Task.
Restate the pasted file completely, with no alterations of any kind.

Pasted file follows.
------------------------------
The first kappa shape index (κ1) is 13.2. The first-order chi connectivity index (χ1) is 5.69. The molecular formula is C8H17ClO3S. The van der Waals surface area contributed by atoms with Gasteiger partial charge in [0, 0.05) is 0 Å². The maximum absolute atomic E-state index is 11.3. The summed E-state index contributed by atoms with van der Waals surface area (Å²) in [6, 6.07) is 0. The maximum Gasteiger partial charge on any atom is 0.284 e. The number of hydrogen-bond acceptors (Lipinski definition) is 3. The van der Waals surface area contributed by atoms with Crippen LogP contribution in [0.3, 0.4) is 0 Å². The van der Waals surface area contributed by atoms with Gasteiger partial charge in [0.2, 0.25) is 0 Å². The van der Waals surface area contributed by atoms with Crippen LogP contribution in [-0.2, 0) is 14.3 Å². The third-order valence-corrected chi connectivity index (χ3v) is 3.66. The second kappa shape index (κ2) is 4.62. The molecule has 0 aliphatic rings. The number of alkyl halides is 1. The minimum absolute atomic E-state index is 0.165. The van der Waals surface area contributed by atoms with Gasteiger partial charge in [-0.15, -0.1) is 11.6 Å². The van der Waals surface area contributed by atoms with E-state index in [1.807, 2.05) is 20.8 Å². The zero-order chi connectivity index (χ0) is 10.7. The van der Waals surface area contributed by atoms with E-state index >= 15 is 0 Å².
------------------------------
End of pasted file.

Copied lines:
The first kappa shape index (κ1) is 13.2. The first-order chi connectivity index (χ1) is 5.69. The molecular formula is C8H17ClO3S. The van der Waals surface area contributed by atoms with Gasteiger partial charge in [0, 0.05) is 0 Å². The maximum absolute atomic E-state index is 11.3. The summed E-state index contributed by atoms with van der Waals surface area (Å²) in [6, 6.07) is 0. The maximum Gasteiger partial charge on any atom is 0.284 e. The number of hydrogen-bond acceptors (Lipinski definition) is 3. The van der Waals surface area contributed by atoms with Crippen LogP contribution in [0.3, 0.4) is 0 Å². The van der Waals surface area contributed by atoms with Gasteiger partial charge in [0.2, 0.25) is 0 Å². The van der Waals surface area contributed by atoms with Crippen LogP contribution in [-0.2, 0) is 14.3 Å². The third-order valence-corrected chi connectivity index (χ3v) is 3.66. The second kappa shape index (κ2) is 4.62. The molecule has 0 aliphatic rings. The number of alkyl halides is 1. The minimum absolute atomic E-state index is 0.165. The van der Waals surface area contributed by atoms with Gasteiger partial charge in [-0.15, -0.1) is 11.6 Å². The van der Waals surface area contributed by atoms with E-state index in [1.807, 2.05) is 20.8 Å². The zero-order chi connectivity index (χ0) is 10.7. The van der Waals surface area contributed by atoms with E-state index >= 15 is 0 Å².